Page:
Golfers Who Won 3 of the 4 Majors: Just Short of Career Grand Slam

In men's professional golf, there are four major championships: the British Open, U.S. Open, PGA Championship and Masters. Winning all four of them over the course of one's career is called the Career Grand Slam. There is no special phrase for winning three out of the four, but that is a rare achievement, too.

How many golfers have won three of the four majors — have achieved three-quarters of the Career Grand Slam? So far, only the 12 golfers below. (That's not counting the five so far who did achieve the Career Grand Slam: Gene Sarazen, Ben Hogan, Gary Player, Jack Nicklaus, Tiger Woods.)

For each of these 12 golfers, we list the three majors they did win, and their victories in each, plus the one that got away — the one major each they didn't win. And we look at how close they came to getting that fourth major, to completing the Career Grand Slam.

Active Golfers One Major Away from Career Grand Slam

There are three golfers currently active on the PGA Tour who have won three out of the four majors.

Rory McIlroy (4 wins in majors)

  • U.S. Open: 2011
  • British Open: 2014
  • PGA Championship: 2012, 2014
The missing major for McIlroy is The Masters. His best finish so far was solo second (although three strokes behind) at the 2022 Masters. McIlroy has seven Top 10s in The Masters so far, including four Top-5 finishes. At the 2011 Masters, McIlroy took a 4-stroke lead into the final round but shot 80 and dropped to 15th place.

Phil Mickelson (6 wins in majors)

  • Masters: 2004, 2006, 2010
  • British Open: 2013
  • PGA Championship: 2005, 2021
Mickelson's near-misses in the U.S. Open are literally record-breaking: He has finished second six times, two times more than anyone else in tournament history. Those runner-up finishes were in 1999, 2002, 2004, 2006, 2009 and 2013.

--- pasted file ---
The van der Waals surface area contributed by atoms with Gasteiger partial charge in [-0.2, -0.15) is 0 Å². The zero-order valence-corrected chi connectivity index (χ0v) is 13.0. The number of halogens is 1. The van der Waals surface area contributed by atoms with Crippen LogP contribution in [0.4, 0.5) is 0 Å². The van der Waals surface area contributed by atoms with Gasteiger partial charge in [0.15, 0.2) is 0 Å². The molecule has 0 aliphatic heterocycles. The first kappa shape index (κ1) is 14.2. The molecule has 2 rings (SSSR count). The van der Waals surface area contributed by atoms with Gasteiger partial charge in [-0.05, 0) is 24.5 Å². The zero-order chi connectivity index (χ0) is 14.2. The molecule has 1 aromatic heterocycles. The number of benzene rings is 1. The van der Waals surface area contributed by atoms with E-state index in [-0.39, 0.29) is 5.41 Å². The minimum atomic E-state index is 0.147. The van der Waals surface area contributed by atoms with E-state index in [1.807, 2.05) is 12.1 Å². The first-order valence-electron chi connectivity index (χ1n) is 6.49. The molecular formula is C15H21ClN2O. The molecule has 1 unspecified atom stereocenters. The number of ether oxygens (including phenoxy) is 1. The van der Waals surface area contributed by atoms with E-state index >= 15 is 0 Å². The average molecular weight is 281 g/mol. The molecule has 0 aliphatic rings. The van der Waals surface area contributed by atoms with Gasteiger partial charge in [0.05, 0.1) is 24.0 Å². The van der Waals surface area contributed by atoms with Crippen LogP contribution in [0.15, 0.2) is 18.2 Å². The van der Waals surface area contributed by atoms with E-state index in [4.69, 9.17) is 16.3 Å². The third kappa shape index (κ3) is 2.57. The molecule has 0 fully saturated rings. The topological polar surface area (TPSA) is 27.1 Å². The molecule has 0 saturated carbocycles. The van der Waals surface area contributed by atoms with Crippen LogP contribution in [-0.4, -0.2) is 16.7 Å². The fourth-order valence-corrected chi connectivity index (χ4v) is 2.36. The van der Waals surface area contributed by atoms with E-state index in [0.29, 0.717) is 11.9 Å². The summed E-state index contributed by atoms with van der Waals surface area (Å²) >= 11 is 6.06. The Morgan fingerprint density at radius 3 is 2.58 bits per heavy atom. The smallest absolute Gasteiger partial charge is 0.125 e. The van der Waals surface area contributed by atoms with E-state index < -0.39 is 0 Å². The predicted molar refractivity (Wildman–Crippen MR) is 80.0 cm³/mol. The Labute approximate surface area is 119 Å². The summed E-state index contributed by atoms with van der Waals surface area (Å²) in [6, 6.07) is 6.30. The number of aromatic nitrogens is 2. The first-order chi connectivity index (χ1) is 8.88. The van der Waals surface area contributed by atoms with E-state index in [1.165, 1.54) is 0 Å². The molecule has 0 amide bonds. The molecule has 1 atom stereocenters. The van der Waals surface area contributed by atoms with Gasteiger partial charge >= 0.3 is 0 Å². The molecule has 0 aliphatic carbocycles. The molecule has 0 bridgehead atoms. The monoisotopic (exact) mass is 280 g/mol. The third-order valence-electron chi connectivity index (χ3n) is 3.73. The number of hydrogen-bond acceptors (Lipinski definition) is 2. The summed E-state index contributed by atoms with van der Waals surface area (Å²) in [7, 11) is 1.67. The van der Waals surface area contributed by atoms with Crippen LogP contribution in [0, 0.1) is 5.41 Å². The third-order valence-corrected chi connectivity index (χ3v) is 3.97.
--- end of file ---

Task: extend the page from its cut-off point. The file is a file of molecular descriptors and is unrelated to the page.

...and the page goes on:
At the 1999 U.S. Open, Payne Stewart made a famous putt on the final green to beat Mickelson by one. At the 2004 U.S. Open, Mickelson three-putted from five feet for a double bogey on the second-to-last hole and finished two behind. He doubled bogeyed the last hole of the 2006 U.S. Open and finished one behind. (See our separate article on Mickelson's six second-place finishes in the U.S. Open for more details on all of them.)

Jordan Spieth (3 wins in majors)

  • Masters: 2015
  • U.S. Open: 2015
  • British Open: 2017
The only major missing in Spieth's quest for a Career Grand Slam is the PGA Championship. In the 2015 PGA Championship, Spieth finished solo second, three behind winner Jason Day. He also tied for third in 2019.

Other Golfers Who Won 3 of the 4 Men's Professional Majors

There are nine golfers who completed their tournament careers having won three out of the four majors, missing just one from the Career Grand Slam. But in some early cases, the fourth professional major wasn't even available for them to win — The Masters didn't debut until 1934.

Tommy Armour (3 wins in majors)

Armour had wins in the U.S. Open, PGA Championship and British Open, but not in The Masters.
  • U.S. Open: 1927
  • British Open: 1931
  • PGA Championship: 1930
Armour was 37 years old when The Masters was first played in 1934, but didn't play that tournament until the following year. He wound up making seven starts in The Masters, all of them past his prime, but Armour did tie for eighth in the 1937 Masters.

Jim Barnes (4 wins in majors)

Jim Barnes won the very first PGA Championship in 1916, and was the second golfer (after Walter Hagen) to win all three of the pro majors that existed prior to The Masters.
  • U.S. Open: 1921
  • British Open: 1925
  • PGA Championship: 1916, 1919
Barnes never played in The Masters. His final start in any major happened in 1932, two years before the first Masters Tournament.

Raymond Floyd (4 wins in majors)

The British Open is the missing major for Floyd.
  • Masters: 1976
  • U.S. Open: 1986
  • PGA Championship: 1969, 1982
Floyd skipped the Open Championship a few times early in his career, but once he began playing it regularly he challenged in a few years. In the 1978 British Open, Floyd tied for second place, two strokes behind Nicklaus. He also had finishes of tied third, fourth and eighth in the Open.

Walter Hagen (11 wins in majors)